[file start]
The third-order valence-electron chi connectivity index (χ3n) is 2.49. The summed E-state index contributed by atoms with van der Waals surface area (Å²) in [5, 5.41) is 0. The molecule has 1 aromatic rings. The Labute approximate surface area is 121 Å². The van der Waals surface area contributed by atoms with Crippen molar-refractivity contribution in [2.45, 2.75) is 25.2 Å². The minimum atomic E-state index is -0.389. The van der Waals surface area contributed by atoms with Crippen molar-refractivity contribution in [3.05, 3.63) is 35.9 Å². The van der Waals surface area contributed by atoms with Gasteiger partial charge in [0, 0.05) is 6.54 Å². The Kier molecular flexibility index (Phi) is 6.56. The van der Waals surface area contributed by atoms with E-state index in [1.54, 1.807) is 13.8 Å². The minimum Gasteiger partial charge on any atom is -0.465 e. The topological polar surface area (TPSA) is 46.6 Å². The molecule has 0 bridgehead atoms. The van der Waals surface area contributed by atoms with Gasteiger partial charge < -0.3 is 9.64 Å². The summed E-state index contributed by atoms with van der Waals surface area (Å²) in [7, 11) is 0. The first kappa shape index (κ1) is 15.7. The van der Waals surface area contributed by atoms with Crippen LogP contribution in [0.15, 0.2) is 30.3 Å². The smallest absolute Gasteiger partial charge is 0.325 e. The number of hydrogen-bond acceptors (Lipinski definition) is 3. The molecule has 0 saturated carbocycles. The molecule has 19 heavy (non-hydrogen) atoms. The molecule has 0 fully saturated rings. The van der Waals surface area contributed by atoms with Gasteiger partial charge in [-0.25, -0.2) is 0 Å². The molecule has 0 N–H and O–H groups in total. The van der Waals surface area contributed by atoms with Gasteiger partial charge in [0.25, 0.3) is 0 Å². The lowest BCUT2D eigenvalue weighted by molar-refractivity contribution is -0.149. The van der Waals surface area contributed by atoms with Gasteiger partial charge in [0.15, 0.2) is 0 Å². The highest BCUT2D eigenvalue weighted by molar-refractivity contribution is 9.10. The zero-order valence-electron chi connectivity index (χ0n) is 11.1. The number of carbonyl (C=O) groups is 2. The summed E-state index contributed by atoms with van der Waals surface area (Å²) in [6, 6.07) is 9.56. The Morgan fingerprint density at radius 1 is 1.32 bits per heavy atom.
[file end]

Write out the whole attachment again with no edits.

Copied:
The third-order valence-electron chi connectivity index (χ3n) is 2.49. The summed E-state index contributed by atoms with van der Waals surface area (Å²) in [5, 5.41) is 0. The molecule has 1 aromatic rings. The Labute approximate surface area is 121 Å². The van der Waals surface area contributed by atoms with Crippen molar-refractivity contribution in [2.45, 2.75) is 25.2 Å². The minimum atomic E-state index is -0.389. The van der Waals surface area contributed by atoms with Crippen molar-refractivity contribution in [3.05, 3.63) is 35.9 Å². The van der Waals surface area contributed by atoms with Gasteiger partial charge in [0, 0.05) is 6.54 Å². The Kier molecular flexibility index (Phi) is 6.56. The van der Waals surface area contributed by atoms with E-state index in [1.54, 1.807) is 13.8 Å². The minimum Gasteiger partial charge on any atom is -0.465 e. The topological polar surface area (TPSA) is 46.6 Å². The molecule has 0 bridgehead atoms. The van der Waals surface area contributed by atoms with Gasteiger partial charge < -0.3 is 9.64 Å². The summed E-state index contributed by atoms with van der Waals surface area (Å²) in [7, 11) is 0. The first kappa shape index (κ1) is 15.7. The van der Waals surface area contributed by atoms with Crippen LogP contribution in [0.15, 0.2) is 30.3 Å². The smallest absolute Gasteiger partial charge is 0.325 e. The number of hydrogen-bond acceptors (Lipinski definition) is 3. The molecule has 0 saturated carbocycles. The molecule has 19 heavy (non-hydrogen) atoms. The molecule has 0 fully saturated rings. The van der Waals surface area contributed by atoms with Gasteiger partial charge in [-0.25, -0.2) is 0 Å². The molecule has 0 N–H and O–H groups in total. The van der Waals surface area contributed by atoms with Gasteiger partial charge in [0.25, 0.3) is 0 Å². The lowest BCUT2D eigenvalue weighted by molar-refractivity contribution is -0.149. The van der Waals surface area contributed by atoms with Gasteiger partial charge in [0.15, 0.2) is 0 Å². The highest BCUT2D eigenvalue weighted by molar-refractivity contribution is 9.10. The zero-order valence-electron chi connectivity index (χ0n) is 11.1. The number of carbonyl (C=O) groups is 2. The summed E-state index contributed by atoms with van der Waals surface area (Å²) in [6, 6.07) is 9.56. The Morgan fingerprint density at radius 1 is 1.32 bits per heavy atom.